A Brooklyn Center attorney faces possible discipline or disbarment for his alleged mismanagement of two clients.
Joseph Kaminsky allegedly confused one client about payments and failed to tell another client that a court date had been moved, according to the Office of Lawyers Professional Responsibility. The office filed a petition Thursday in the Minnesota Supreme Court seeking disciplinary action against Kaminsky.
Kaminsky declined to comment and said he would pass along a media request for comment to his attorney, who did not immediately return the message.
According to the petition: In 2015, a client retained Kaminsky to represent him in three cases — a domestic assault case, a disorderly conduct charge and a prohibited person in possession of a firearm case.
Kaminsky allegedly failed to provide receipts to the client for a cash payment of $2,000 and a cash payment of $500 in the first two cases.
Kaminsky did not obtain a written fee agreement in the third case, where he charged a $3,000 fee. The agreement is required by the Minnesota Rules of Professional Conduct for attorneys.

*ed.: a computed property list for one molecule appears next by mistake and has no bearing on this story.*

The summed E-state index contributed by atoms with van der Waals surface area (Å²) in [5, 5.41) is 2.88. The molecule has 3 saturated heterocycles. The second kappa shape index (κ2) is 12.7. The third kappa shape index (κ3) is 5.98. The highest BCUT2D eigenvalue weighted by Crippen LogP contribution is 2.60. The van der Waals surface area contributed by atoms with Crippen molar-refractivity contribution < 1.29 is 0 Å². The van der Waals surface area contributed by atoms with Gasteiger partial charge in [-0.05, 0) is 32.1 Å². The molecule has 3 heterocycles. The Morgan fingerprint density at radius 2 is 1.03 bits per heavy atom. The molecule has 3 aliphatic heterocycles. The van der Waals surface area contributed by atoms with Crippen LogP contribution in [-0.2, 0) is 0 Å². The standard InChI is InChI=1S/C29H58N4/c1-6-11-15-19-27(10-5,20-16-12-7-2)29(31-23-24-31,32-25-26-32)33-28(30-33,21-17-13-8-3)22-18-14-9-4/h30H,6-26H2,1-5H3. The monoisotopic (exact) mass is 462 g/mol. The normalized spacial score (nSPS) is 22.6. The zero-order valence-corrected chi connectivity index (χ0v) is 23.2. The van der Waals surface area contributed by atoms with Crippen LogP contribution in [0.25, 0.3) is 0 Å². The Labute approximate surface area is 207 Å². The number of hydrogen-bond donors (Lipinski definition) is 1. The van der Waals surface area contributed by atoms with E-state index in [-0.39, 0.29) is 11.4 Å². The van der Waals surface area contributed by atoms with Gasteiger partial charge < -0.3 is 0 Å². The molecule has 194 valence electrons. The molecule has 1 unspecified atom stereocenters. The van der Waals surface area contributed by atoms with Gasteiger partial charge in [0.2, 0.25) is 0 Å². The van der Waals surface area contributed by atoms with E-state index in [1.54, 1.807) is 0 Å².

In 2016, Kaminsky agreed to represent the same client in another assault case and asked for a $3,000 fee without obtaining the required written fee agreement.
"[The client] was confused about what money was owed, when it was owed, and how the payments made to [Kaminsky] were attributed toward his matters due to the absence of written fee agreements and contemporaneous failure to provide an accounting to his client," said the petition.
The second complaint against Kaminsky alleges that in 2018, he agreed to move a client's sentencing date in a drug case back about two months without consulting with or informing the client.
The sentencing was moved back a second time by two months, but Kaminsky failed to tell his client, the petition said.
Kaminsky has been disciplined 13 times dating back to 1979, including for the same issues in the petition.
Kaminsky has 20 days to respond to the allegations. The state Supreme Court will decide whether any discipline, which can range from a reprimand to disbarment, is merited.
In 2015, Kaminsky represented George Sumo Kpingbah, a nursing aide who was sentenced to eight years in prison for raping an 83-year-old woman with Alzheimer's disease.
Kaminsky also represented Jacob Zumberge in a terroristic threats case linked to Zumberge's father, Neal Zumberge, who fatally shot his neighbor Todd Gordon Stevens and wounded Stevens' girlfriend, Jennifer Damerow-Cleven, in 2014.